Whether you’re lucky enough to be starting a full-time job or you’re an adjunct stitching your life together on a course-by-course basis, you’ve got some work ahead of you this summer and I don’t just mean course planning. Nobody ever tells you this stuff, but the logistics of assuming a post can be more complex than the job itself. Do the following seven things this summer or in the fall they’ll steal your time like a political canvasser with a foot in your front door.
1. Paperwork. To complete it you need watertight documentation, attention to detail, and the patience of a saint. Step one is proof of identity and most places a driver’s license won’t cut it. Don’t even approach the human resources office unless you’ve got a picture ID plus either a valid passport or a notarized certificate of birth.
Next, pay attention. The new employee handbook at the University of Massachusetts runs 204 pages before they give you a half dozen supplemental booklets. It’s not the worst I’ve seen! There are dozens of forms to complete beyond the W-4: a personal data questionnaire, check routing forms, Social Security verification, state tax information, direct deposit authorization, retirement enrollment forms, various insurance documents, an application for the sick leave bank…. Colleges and universities often offer multiple health and dental plans and it can take hours of research to determine which one is best for you.
Be patient. You’ll have to certify that you understand the campus policy on privacy, sexual harassment, drugs, fraudulent activities, and ownership of patents. It goes on … and on … and on. Some forms you can sign and hand over; others must be co-signed by department chairs and/or deans. Neglect any single document and chances are you won’t make payroll until you’ve taken care of it. I don’t think I’ve ever met an academic who has dispatched all paperwork in a single visit. Few even know what they’ve been through; HR experts often speak in languages more arcane than Linear A. (“Oh, you can’t get paid until the dean signs off on your I-9F.”)
2. Spend a little time with your department secretary. Think you’ll just make a few copies? Hah! You’ll need a copier code for that and the secretary will have to program it into the machine. Need staples or tape or a pen? You’ve got a better chance of cracking the Da Vinci Code than getting inside the supply closet on your own. There are all manner of mysteries for which the secretary is the guardian and the better you get on with that person, the smoother things will go.
3. Set up your office now! It takes a long time to make even a minimalist’s office functional. There are computer and printer cables to be connected, telephones to be activated, network passwords to be loaded, books to be shelved, door keys to be located, desk and file cabinets keys to be signed out…. Start now chances are good that the cables will need to be ordered, the phone will be broken, the passwords are outdated, the shelves need to be cleaned, and a locksmith will be have to be called because door, desk, and file cabinet keys have gone AWOL. You do not want to be waiting on any of this in September.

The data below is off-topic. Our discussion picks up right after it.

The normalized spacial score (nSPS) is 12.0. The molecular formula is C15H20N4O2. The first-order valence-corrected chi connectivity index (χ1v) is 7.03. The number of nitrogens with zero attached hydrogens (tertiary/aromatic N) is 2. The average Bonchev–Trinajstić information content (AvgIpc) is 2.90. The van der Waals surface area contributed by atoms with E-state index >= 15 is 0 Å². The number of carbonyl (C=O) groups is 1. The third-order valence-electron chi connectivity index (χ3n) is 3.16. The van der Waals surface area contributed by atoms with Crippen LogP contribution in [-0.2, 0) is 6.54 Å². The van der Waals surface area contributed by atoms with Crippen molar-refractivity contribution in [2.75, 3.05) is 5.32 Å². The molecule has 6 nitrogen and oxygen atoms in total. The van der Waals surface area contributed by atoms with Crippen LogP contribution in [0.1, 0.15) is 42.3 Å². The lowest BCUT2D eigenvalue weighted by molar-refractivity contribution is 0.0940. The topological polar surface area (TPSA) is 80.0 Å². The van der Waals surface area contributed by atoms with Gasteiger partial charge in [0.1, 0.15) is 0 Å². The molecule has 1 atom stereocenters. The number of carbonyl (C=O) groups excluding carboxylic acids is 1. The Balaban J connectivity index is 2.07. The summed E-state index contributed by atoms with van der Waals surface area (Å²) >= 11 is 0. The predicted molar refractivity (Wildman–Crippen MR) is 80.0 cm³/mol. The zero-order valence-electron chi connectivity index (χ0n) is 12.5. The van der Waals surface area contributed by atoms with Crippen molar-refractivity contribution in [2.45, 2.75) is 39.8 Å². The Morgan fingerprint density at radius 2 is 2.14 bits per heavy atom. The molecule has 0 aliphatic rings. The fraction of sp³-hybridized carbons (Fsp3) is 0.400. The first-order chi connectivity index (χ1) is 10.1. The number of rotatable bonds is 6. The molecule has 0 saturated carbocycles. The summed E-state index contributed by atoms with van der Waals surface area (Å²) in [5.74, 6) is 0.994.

4. Talk to colleagues ASAP. It’s important to get an insider’s sense of how things work on campus, especially what might be called the campus “culture.” Before you plan classes, get feedback on what kind of students you’ll have, how much work you can expect of them, and what the grading norm is. We could debate how standards should be uniformly high everywhere if you’d like, but save that energy for later; in a new environment you simply don’t want to wander too far from the norm.
5. Order books now. Once you know what to expect, order student books and materials. In an ideal world the bookstore will locate used copies to save your students a few bucks, and your library will place items on reserve and locate e-books sites. But don’t be surprised if the biggest payoff from ordering early is to give you time to adjust when whatever you need is temporarily or permanently unavailable.
6. Visit AV and computer tech centers. Once upon a time it was OK for professors to be incompetent with all things technical. You could even request a technician to run a film or video for you. These days you’ll need to request machines weeks in advance just to get a student intern to deliver them to your classroom, and you’re on your own after that. So spend some time learning how things work. How do you connect the DVD player to the classroom speaker system? What do you need to do to get Internet access in the room? How do you access the university server from a remote site? You should learn how to do anything you think you might do in teaching.
7. Visit every classroom for which you’re scheduled. Lists that purport to document how many desks and what equipment a particular classroom contains are works of fiction that rival the fantasy quotient of Lord of the Rings. Go to the sites yourself and test things you’ll need. If you’ll use PowerPoint, for instance, take a laptop and try to run one. Better to find out now rather than day one that there’s a small unmarked button on the podium you have to push to toggle between the DVD and your computer! And I can’t tell you the number of times I’ve been to the registrar’s office in late July to explain, “Yes, there are enough seats, but my class is a seminar and the room you assigned is an auditorium.” Visit early and you’ve got a chance to change this; wait until classes start and you’ll still be hoping for a room shift at midterm. And pick up room and equipment cabinet keys while you’re at it.